The peeps down at the CLFC gave us a handout with a bunch of last minute preparatory things to keep in mind these last few days, and I thought I'd pass them on.
- Make sure you have your packet notification card when you pick up your packet.
- Drive the course.
- Limit high-fiber foods that will trigger intestinal distress.
- Eliminate alcohol and soft drinks. (alcohol and caffeine will dehydrate you)
- Organize your gear.
- Don't go overboard on pasta tonight.
- Set up an extra alarm clock.
- Trim your toe nails.
- Get a good night's sleep.
- Sleep in.
- Last chance for packet pick-up. (bring the card!)
- The more you stay off your feet the better you'll be.
- Eat without stuffing.
- Make sure you have gas in the car.
- Lay out your clothes - pin your number on.
- Prepare for the weather, but don't worry about it, unless you can change it.
- Have a backup for everything possible.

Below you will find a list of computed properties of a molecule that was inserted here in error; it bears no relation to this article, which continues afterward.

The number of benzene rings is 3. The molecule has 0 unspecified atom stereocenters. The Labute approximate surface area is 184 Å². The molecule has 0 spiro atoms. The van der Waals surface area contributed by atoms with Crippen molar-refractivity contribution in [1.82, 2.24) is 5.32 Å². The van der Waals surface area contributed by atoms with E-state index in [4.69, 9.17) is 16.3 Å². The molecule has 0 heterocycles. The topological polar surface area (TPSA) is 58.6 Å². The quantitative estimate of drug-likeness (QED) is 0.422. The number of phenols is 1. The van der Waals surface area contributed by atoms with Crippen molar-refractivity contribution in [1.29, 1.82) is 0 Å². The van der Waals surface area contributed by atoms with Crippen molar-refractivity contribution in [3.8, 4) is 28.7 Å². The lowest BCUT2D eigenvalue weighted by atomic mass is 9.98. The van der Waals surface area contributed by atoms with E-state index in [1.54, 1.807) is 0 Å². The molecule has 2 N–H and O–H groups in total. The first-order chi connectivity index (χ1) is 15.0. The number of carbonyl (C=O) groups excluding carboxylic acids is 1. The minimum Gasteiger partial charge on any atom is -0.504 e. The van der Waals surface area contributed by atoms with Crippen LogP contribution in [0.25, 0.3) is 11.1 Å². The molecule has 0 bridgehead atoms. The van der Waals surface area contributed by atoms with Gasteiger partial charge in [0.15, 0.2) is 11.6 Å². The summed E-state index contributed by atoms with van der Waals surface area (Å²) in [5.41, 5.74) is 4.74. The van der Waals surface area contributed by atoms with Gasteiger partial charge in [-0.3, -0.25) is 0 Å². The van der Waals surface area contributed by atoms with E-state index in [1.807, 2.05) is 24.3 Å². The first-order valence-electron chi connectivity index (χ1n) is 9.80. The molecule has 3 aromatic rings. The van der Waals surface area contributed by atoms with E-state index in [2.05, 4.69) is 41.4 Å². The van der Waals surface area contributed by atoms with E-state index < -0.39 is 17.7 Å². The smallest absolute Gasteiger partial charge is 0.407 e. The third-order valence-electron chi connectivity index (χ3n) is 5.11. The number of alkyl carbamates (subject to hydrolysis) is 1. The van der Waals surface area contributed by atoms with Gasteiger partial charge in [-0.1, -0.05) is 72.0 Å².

- Pack clothes for after the race, and a towel.
- Double check the extra alarm clock.
- Go to bed early. Even if you can't sleep, stay horizontal.
- Get up early, with at least 2 hours to prepare.
- Have a light breakfast.
- Dress carefully, make sure your socks are not creased. Double knot your shoes.
- Get some vaseline or bodyglide, if you're into that stuff.
- Hold back at the start of the race.
- Stick to the plan.
- Thank the volunteers.
- Miles 15 - 20 make you a distance runner, Miles 20 - 26.2 make you a marathoner.
- Sieze that moment when you cross the finish line.
After the race
- Replace electrolytes and carbohydrates starting immediately after you finish.
- Don't spend too much time in the bath or a hot shower. Heat will aggravate any swelling or discomfort from inflammation.
- Your first full meal should be the same kind of meal you were eating in the days leading up to the race. You are refueling. It takes 3-5 days to recover and reload the glycogen.
- Try some active rest to help flush out lactic acid. (e.g. a light walk, ride a stationary bike, swim)
- Get a massage, "if you can," 24 to 48 hours after you finish. (if your not creeped out by strangers rubbing you like I am)
- The general rule for recovery is: you need one day for every mile you race to completely recover.
And, of course, you can't forget the number one rule, which is to "Rock on."